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Hearns v. Gonzales

United States District Court, E.D. California

August 29, 2014

JAMAR R. HEARNS, Plaintiff,
R. GONZALES, Defendant.


MICHAEL J. SENG, Magistrate Judge.

Plaintiff, a state prisoner incarcerated at Valley State Prison, initiated this action, pro se, on June 2, 2014, in Madera County Superior Court. (Notice of Removal, ECF No. 2, Ex. A.) In it he seeks monetary damages from Defendant, R. Gonzales, for violation of his civil rights. Defendant Gonzales removed the matter to this Court on July 25, 2014, pursuant to 28 U.S.C. § 1441(a), based upon the Court's original jurisdiction under 28 U.S.C. § 1331.

Plaintiff's Complaint is before the Court for screening.


The Court is required to screen complaints brought by prisoners seeking relief against a governmental entity or officer or employee of a governmental entity. 28 U.S.C. § 1915A(a). The Court must dismiss a complaint or portion thereof if the prisoner has raised claims that are legally "frivolous, malicious, " or that fail to state a claim upon which relief may be granted, or that seek monetary relief from a defendant who is immune from such relief. 28 U.S.C. § 1915A(b)(1), (2).


Section 1983 "provides a cause of action for the deprivation of any rights, privileges, or immunities secured by the Constitution and laws of the United States." Wilder v. Virginia Hosp. Ass'n, 496 U.S. 498, 508 (1990), quoting 42 U.S.C. § 1983. Section 1983 is not itself a source of substantive rights, but merely provides a method for vindicating federal rights conferred elsewhere. Graham v. Connor, 490 U.S. 386, 393-94 (1989).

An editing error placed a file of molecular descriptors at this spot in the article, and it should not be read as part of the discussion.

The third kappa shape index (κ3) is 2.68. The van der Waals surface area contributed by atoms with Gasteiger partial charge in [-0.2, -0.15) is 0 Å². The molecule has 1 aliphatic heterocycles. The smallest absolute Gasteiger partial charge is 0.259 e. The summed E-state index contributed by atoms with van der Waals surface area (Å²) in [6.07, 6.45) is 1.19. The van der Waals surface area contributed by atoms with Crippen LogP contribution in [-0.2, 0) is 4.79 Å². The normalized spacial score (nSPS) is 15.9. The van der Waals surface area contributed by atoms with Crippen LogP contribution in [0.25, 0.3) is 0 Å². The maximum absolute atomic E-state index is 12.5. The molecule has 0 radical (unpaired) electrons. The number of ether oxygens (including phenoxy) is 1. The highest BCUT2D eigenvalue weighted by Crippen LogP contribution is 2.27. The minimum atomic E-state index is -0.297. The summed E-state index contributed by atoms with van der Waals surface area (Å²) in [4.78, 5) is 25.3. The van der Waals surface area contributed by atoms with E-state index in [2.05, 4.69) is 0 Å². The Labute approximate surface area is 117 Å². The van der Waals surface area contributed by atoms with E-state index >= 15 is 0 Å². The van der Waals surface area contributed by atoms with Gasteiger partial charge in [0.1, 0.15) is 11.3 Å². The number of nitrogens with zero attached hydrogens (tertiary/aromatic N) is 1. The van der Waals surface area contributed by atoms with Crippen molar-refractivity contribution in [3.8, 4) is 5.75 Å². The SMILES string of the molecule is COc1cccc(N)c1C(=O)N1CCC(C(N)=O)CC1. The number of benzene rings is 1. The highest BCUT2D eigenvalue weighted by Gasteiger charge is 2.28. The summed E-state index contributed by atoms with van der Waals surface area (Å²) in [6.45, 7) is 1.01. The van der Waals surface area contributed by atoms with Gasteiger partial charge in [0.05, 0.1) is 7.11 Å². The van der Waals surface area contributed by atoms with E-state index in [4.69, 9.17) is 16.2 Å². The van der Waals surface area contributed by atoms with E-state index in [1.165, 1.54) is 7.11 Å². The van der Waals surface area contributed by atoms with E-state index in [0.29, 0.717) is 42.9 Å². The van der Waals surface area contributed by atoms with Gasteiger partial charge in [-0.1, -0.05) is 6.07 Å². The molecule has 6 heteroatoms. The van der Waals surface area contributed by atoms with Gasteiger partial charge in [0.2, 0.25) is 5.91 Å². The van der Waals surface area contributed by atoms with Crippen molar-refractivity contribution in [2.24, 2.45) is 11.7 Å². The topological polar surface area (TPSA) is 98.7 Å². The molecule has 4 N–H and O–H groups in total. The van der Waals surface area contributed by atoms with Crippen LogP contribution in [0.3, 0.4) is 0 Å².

To state a claim under § 1983, a plaintiff must allege two essential elements: (1) that a right secured by the Constitution or laws of the United States was violated and (2) that the alleged violation was committed by a person acting under the color of state law. See West v. Atkins, 487 U.S. 42, 48 (1988); Ketchum v. Alameda Cnty., 811 F.2d 1243, 1245 (9th Cir. 1987).

A complaint must contain "a short and plain statement of the claim showing that the pleader is entitled to relief...." Fed.R.Civ.P. 8(a)(2). Detailed factual allegations are not required, but "[t]hreadbare recitals of the elements of a cause of action, supported by mere conclusory statements, do not suffice." Ashcroft v. Iqbal, 556 U.S. 662, 678 (2009), citing Bell Atlantic Corp. v. Twombly, 550 U.S. 544, 555 (2007). Plaintiff must set forth "sufficient factual matter, accepted as true, to state a claim that is plausible on its face." Id. Facial plausibility demands more than the mere possibility that a defendant committed misconduct and, while factual allegations are accepted as true, legal conclusions are not. Id. at 667-68.


Plaintiff claims that on September 13, 2013, at Valley State Prison, Defendant Gonzales knowingly destroyed Plaintiff's property. He did so because of Plaintiff's personal characteristic(s) and to interfere with Plaintiff's exercise of his civil rights.

He claims Defendant violated California criminal laws relating to "hate crimes."[1] Plaintiff seeks monetary damages.


A. No Cognizable Claim Stated

The Complaint does not include any discernable description of any alleged violation of any of Plaintiff's constitutional rights. It does not advise the Court of the claim(s) Plaintiff intends to plead or the base(s) for them. Although the Federal Rules adopt a flexible pleading policy, a complaint must give fair notice and state the elements of the claim plainly and succinctly. Jones v. Community Redev. Agency, 733 F.2d 646, 649 (9th Cir. 1984). Plaintiff's Complaint fails to state any cognizable federal claim.

The Court will provide Plaintiff an opportunity to amend. If Plaintiff chooses to amend, he must include all relevant factual allegations in one document; references to facts alleged in preceding filings will be disregarded. The following sections of this Order provide legal standards applicable to named Defendant and what the Court believes may be Plaintiffs intended claims.

B. Action Under Color Of Law